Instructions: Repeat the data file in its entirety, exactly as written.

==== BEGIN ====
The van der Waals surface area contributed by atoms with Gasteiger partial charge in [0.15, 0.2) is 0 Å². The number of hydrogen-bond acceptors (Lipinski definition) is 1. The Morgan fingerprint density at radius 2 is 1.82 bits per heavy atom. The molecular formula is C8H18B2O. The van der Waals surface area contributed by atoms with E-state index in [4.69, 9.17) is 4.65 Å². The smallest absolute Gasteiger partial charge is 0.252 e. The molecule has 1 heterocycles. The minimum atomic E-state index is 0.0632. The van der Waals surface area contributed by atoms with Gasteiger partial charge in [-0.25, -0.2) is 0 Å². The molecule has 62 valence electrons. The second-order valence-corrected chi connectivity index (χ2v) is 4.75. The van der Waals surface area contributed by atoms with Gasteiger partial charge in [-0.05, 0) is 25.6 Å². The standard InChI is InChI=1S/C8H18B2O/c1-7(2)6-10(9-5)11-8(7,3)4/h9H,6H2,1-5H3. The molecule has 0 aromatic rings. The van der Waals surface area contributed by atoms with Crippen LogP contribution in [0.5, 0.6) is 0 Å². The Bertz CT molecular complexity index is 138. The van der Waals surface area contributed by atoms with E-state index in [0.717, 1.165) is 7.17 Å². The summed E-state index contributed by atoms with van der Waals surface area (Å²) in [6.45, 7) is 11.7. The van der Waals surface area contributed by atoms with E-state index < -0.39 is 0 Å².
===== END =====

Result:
The van der Waals surface area contributed by atoms with Gasteiger partial charge in [0.15, 0.2) is 0 Å². The number of hydrogen-bond acceptors (Lipinski definition) is 1. The Morgan fingerprint density at radius 2 is 1.82 bits per heavy atom. The molecular formula is C8H18B2O. The van der Waals surface area contributed by atoms with E-state index in [4.69, 9.17) is 4.65 Å². The smallest absolute Gasteiger partial charge is 0.252 e. The molecule has 1 heterocycles. The minimum atomic E-state index is 0.0632. The van der Waals surface area contributed by atoms with Gasteiger partial charge in [-0.25, -0.2) is 0 Å². The molecule has 62 valence electrons. The second-order valence-corrected chi connectivity index (χ2v) is 4.75. The van der Waals surface area contributed by atoms with Gasteiger partial charge in [-0.05, 0) is 25.6 Å². The standard InChI is InChI=1S/C8H18B2O/c1-7(2)6-10(9-5)11-8(7,3)4/h9H,6H2,1-5H3. The molecule has 0 aromatic rings. The van der Waals surface area contributed by atoms with Crippen LogP contribution in [0.5, 0.6) is 0 Å². The Bertz CT molecular complexity index is 138. The van der Waals surface area contributed by atoms with E-state index in [0.717, 1.165) is 7.17 Å². The summed E-state index contributed by atoms with van der Waals surface area (Å²) in [6.45, 7) is 11.7. The van der Waals surface area contributed by atoms with E-state index < -0.39 is 0 Å².